Many individuals who come to the United States on a visitor visa would like to extend their visa. They can apply for an extension of stay in the U.S. The extension may or may not be granted, depending upon the reason for the extension and whether the USCIS is convinced that the applicant does intend to return to his/her home country after their temporary stay in the U.S.
Suitable Time to Apply
Please note that you should not apply for an extension of stay within 3 months of coming to the USA; otherwise, USCIS may conclude that even before entering the USA, you were planning to extend the visa, which might be contradictory to what you might have said at the consulate or at the port of entry.
You should apply at least 45 days before your authorized stay (as per the passport stamp or the date on your Form I-94) expires.
The duration for which the person can stay depends upon the expiration date of the I-94, and NOT on the expiration date of the visa stamp. The date on the visa stamp is irrelevant.
No Easy Alternatives
You cannot go to neighboring countries (Canada, Mexico) either by air or road, come back to get a new I-94, and therefore avoid the lengthy process of applying for an extension. A new I-94 will NOT be given. You cannot even go to neighboring islands, such as the Bahamas, and come back to get new a I-94. You will have to actually travel outside of North America and come back.
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Approval or Denial
As long as you apply for an extension before the I-94 expires, you will be considered in status (present legally) until you receive the decision from USCIS or for 240 days, whichever comes first. If your extension is approved, you can be present in the U.S. until the new I-94 date.
However, if your extension is denied, you will be considered out of status immediately, and your visa stamp will be void. You must leave the U.S. immediately as there is no grace period. In that case, your stay beyond the I-94 expiration date will be considered an “unlawful presence” for the purposes of inadmissibility.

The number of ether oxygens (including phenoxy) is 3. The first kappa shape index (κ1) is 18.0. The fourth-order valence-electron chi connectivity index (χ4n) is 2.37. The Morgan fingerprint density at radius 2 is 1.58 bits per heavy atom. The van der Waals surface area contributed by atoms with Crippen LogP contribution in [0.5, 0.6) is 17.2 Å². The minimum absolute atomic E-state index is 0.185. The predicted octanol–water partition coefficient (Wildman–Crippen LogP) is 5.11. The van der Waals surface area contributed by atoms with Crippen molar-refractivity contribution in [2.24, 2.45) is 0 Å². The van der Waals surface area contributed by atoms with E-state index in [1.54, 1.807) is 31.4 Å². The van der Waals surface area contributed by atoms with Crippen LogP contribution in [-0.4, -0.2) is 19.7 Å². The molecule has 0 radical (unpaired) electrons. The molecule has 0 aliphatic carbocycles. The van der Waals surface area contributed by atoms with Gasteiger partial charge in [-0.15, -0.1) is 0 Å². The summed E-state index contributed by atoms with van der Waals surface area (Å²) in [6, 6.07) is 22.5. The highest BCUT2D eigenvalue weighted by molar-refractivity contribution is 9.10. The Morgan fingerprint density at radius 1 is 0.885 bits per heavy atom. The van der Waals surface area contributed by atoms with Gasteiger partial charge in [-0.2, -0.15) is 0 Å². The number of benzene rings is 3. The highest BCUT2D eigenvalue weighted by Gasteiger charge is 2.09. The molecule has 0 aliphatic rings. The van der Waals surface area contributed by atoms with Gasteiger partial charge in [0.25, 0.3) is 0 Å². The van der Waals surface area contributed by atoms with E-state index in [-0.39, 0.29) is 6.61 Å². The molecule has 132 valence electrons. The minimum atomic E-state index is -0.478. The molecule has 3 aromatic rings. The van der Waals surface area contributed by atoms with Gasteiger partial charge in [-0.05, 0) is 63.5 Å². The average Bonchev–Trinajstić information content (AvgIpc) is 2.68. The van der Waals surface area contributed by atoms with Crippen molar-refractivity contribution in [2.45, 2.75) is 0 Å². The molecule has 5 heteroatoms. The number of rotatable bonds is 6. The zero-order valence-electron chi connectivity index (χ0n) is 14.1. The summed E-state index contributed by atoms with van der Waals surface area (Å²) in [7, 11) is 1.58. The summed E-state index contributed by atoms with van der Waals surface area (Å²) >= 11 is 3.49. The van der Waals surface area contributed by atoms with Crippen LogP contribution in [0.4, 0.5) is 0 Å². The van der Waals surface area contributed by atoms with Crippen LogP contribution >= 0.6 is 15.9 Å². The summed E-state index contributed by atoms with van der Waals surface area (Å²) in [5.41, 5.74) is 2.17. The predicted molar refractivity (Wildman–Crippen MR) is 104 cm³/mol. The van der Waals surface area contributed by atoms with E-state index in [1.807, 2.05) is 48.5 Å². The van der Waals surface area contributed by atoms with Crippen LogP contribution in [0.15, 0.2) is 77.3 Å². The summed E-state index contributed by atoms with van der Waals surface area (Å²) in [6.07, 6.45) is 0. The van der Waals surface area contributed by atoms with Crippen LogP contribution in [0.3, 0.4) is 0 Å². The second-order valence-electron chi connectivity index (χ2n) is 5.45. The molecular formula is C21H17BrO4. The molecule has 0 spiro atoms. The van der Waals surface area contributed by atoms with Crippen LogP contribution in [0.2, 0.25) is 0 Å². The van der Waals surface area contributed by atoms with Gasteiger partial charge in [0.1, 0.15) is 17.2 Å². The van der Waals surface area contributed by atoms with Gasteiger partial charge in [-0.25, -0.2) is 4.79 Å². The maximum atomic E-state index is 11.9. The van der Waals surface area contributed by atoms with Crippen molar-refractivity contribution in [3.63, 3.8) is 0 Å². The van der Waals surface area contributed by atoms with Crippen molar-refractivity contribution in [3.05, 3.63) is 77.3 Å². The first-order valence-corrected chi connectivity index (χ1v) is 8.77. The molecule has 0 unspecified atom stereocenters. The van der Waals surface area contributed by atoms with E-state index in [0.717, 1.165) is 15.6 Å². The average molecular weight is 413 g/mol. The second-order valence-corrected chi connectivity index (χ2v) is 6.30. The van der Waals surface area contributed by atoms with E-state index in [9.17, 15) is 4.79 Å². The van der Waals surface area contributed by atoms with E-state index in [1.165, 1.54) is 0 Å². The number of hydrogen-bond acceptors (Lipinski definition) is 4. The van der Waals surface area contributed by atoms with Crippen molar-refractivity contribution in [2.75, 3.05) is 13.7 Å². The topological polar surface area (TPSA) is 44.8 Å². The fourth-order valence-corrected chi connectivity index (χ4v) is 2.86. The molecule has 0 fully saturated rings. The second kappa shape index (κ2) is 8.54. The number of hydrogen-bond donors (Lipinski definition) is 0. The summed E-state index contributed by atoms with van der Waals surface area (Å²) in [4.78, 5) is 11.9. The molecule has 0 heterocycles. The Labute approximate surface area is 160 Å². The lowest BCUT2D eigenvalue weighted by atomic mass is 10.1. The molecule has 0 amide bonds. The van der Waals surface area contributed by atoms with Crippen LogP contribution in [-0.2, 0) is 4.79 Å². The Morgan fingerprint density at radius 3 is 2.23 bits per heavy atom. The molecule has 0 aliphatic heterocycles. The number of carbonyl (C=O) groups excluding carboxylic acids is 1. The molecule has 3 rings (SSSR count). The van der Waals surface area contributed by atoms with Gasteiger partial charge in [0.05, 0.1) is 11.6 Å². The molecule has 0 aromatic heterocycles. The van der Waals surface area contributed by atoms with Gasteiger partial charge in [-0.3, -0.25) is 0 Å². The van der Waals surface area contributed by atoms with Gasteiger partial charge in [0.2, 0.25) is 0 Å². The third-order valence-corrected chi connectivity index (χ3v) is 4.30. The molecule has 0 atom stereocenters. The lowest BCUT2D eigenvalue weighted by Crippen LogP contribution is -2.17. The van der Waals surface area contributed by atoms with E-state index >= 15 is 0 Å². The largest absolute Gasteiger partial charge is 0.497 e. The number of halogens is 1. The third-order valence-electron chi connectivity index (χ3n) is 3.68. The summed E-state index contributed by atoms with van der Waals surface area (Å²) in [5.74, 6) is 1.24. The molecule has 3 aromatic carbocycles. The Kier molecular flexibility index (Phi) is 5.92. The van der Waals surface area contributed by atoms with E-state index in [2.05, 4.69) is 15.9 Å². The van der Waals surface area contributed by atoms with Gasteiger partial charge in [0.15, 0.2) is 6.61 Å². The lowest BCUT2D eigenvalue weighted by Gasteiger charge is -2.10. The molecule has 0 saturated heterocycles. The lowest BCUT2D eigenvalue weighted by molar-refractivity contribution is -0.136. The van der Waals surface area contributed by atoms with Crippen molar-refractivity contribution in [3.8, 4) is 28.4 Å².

Extension Duration and Consequences
Usually, an extension will be given for the duration you ask and give justification for. However, the maximum duration for an extension you can ask for is 6 months. Also, you cannot apply for a visitor visa extension as many times as you want. The maximum you can stay on a B1/B2 visa is 1 year.
As long as you stay in the U.S. legally and do not violate any terms of the visa that you are on, you will not get into any trouble while applying for a green card just because you applied for a visa extension.
If you are late filing for an extension, and your authorized stay has already expired, you must prove that:
- The delay was due to extraordinary circumstances beyond your control
- The length of the stay was reasonable
- You have not done anything else to violate your non-immigrant status (visitors cannot work in the U.S.)
- You are still a non-immigrant. That means you or someone on your behalf has not filed an immigrant visa petition.
- You are not in formal proceedings to remove (deport) you from the United States.